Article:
Binding to globals

Upon creating a registry object, the server will emit the global event for each global available on the server. You can then bind to the globals you require.

This process of taking a known object and assigning it an ID is called binding the object. Once the client binds to the registry like this, the server emits the global event several times to advertise which interfaces it supports. Each of these globals is assigned a unique name, as an unsigned integer. The interface string maps to the name of the interface found in the protocol: wl_display from the XML above is an example of such a name. The version number is also defined here - for more information about interface versioning, see appendix C.

To bind to any of these interfaces, we use the bind request, which works similarly to the magical process by which we bound to the wl_registry. For example, consider this wire protocol exchange:

C->S    00000001 000C0001 00000002            .... .... ....

S->C    00000002 001C0001 00000001 00000007   .... .... .... ....
        776C5f73 686d0000 00000001            wl_s hm.. ....
        [...]

C->S    00000002 00100000 00000001 00000003   .... .... .... ....

The first message is identical to the one we've already dissected. The second one is an event from the server: object 2 (which the client assigned the wl_registry to in the first message) opcode 0 ("global"), with arguments 1, "wl_shm", and 1 - respectively the name, interface, and version of this global. The client responds by calling opcode 0 on object ID 2 (wl_registry::bind) and assigns object ID 3 to global name 1 - binding to the wl_shm global. Future events and requests for this object are defined by the wl_shm protocol, which you can find in wayland.xml.

Once you've created this object, you can utilize its interface to accomplish various tasks - in the case of wl_shm, managing shared memory between the client and server. Most of the remainder of this book is devoted to explaining the usage of each of these globals.

Armed with this information, we can write our first useful Wayland client: one which simply prints all of the globals available on the server.

#include <stdint.h>
#include <stdio.h>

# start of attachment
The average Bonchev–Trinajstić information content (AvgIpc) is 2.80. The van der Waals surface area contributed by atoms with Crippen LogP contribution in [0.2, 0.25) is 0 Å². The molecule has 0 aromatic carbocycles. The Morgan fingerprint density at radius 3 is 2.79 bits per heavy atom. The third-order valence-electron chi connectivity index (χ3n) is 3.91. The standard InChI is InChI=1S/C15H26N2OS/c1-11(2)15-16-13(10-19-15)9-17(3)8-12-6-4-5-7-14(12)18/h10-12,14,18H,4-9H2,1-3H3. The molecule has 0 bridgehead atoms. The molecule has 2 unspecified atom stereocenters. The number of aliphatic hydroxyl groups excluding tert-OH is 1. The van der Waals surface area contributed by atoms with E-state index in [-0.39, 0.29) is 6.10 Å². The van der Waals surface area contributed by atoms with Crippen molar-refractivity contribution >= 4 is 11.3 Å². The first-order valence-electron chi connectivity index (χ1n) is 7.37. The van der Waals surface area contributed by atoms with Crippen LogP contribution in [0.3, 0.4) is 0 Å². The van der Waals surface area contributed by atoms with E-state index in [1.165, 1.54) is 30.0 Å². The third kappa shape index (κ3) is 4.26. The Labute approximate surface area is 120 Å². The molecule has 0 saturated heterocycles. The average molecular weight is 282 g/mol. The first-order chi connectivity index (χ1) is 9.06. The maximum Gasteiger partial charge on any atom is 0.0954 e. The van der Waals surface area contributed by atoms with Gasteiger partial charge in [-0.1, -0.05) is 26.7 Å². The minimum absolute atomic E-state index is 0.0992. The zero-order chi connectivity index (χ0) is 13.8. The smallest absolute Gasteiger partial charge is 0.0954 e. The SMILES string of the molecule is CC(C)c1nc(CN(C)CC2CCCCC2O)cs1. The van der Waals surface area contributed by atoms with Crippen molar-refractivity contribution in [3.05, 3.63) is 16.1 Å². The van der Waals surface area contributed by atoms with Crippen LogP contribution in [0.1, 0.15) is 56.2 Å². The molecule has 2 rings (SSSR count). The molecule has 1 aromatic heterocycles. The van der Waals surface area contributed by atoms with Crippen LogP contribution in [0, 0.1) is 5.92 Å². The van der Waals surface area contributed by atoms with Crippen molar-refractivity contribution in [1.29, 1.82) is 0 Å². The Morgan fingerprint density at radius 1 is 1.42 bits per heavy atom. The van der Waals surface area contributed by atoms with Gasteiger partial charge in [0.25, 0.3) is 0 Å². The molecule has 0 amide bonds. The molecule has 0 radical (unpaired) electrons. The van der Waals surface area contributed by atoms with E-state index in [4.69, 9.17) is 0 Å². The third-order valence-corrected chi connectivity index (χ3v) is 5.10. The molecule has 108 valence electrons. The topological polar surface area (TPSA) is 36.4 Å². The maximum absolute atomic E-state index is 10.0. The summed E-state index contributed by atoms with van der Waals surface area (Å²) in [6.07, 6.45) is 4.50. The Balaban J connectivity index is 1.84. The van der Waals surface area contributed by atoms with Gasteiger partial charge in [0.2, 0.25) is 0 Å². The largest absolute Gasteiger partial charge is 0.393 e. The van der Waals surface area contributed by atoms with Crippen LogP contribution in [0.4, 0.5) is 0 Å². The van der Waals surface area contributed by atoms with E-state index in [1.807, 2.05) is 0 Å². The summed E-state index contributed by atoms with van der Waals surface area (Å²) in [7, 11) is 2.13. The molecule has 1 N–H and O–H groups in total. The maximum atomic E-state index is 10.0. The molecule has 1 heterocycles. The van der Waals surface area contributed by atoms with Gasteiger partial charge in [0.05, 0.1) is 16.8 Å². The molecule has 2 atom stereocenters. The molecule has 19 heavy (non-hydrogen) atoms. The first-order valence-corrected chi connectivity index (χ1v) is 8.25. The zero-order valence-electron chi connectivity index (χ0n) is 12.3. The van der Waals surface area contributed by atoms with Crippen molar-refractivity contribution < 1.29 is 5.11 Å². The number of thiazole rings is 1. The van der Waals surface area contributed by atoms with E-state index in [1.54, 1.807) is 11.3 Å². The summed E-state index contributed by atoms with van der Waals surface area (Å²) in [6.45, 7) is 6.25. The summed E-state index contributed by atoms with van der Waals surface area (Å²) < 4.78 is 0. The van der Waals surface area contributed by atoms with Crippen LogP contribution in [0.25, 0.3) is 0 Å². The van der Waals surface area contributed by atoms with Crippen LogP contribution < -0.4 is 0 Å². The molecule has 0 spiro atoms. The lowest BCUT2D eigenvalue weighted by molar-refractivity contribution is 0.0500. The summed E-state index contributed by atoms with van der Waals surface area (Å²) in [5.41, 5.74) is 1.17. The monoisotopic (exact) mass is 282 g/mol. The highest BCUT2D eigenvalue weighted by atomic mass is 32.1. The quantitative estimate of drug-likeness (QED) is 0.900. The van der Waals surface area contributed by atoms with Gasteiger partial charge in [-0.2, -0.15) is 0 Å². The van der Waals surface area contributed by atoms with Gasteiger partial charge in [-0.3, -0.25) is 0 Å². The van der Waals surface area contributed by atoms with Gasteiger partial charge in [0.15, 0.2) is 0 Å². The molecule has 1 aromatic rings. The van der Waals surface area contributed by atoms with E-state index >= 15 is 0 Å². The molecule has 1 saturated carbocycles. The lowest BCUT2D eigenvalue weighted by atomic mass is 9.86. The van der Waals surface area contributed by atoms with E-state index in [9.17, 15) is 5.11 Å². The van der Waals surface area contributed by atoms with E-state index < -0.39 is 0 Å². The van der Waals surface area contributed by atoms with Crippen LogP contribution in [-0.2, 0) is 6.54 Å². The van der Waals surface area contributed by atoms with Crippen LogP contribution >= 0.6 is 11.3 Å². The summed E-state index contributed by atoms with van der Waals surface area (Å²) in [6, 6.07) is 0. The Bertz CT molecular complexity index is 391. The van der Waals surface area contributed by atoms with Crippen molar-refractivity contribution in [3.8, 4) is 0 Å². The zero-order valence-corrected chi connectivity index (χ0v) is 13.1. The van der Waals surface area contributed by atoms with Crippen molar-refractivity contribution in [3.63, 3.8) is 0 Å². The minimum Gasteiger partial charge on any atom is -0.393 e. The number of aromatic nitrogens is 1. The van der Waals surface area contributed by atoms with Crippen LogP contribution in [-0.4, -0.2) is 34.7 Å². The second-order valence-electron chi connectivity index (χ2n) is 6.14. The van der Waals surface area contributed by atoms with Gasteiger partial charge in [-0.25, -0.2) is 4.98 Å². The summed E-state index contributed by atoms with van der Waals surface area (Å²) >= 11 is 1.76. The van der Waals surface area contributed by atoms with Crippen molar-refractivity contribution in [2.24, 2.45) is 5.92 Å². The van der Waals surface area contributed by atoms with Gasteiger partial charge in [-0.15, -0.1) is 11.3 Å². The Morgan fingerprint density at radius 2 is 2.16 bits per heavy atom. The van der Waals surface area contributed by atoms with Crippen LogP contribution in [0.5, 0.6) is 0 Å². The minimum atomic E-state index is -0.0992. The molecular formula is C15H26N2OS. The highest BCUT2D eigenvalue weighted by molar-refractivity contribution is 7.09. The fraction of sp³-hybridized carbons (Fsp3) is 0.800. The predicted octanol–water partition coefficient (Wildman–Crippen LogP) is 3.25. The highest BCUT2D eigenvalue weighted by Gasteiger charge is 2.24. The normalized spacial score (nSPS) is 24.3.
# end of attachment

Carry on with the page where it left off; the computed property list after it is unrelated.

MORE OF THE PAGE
#include <wayland-client.h>

static void
registry_handle_global(void *data, struct wl_registry *registry,
		uint32_t name, const char *interface, uint32_t version)
{
	printf("interface: '%s', version: %d, name: %d\n",
			interface, version, name);
}

static void
registry_handle_global_remove(void *data, struct wl_registry *registry,
		uint32_t name)
{
	// This space deliberately left blank
}

static const struct wl_registry_listener
registry_listener = {
	.global = registry_handle_global,
	.global_remove = registry_handle_global_remove,
};

int
main(int argc, char *argv[])
{
	struct wl_display *display = wl_display_connect(NULL);
	struct wl_registry *registry = wl_display_get_registry(display);
	wl_registry_add_listener(registry, &registry_listener, NULL);
	wl_display_roundtrip(display);
	return 0;
}

Feel free to reference previous chapters to interpret this program. We connect to the display (chapter 4.1), obtain the registry (this chapter), add a listener to it (chapter 3.4), then round-trip, handling the global event by printing the globals available on this compositor. Try it for yourself:

$ cc -o globals -lwayland-client globals.c

Note: this chapter the last time we're going to show wire protocol dumps in hexadecimal, and probably the last time you'll ever see them in general. A better way to trace your Wayland client or server is to set the WAYLAND_DEBUG variable in your environment to 1 before running your program. Try it now with the "globals" program!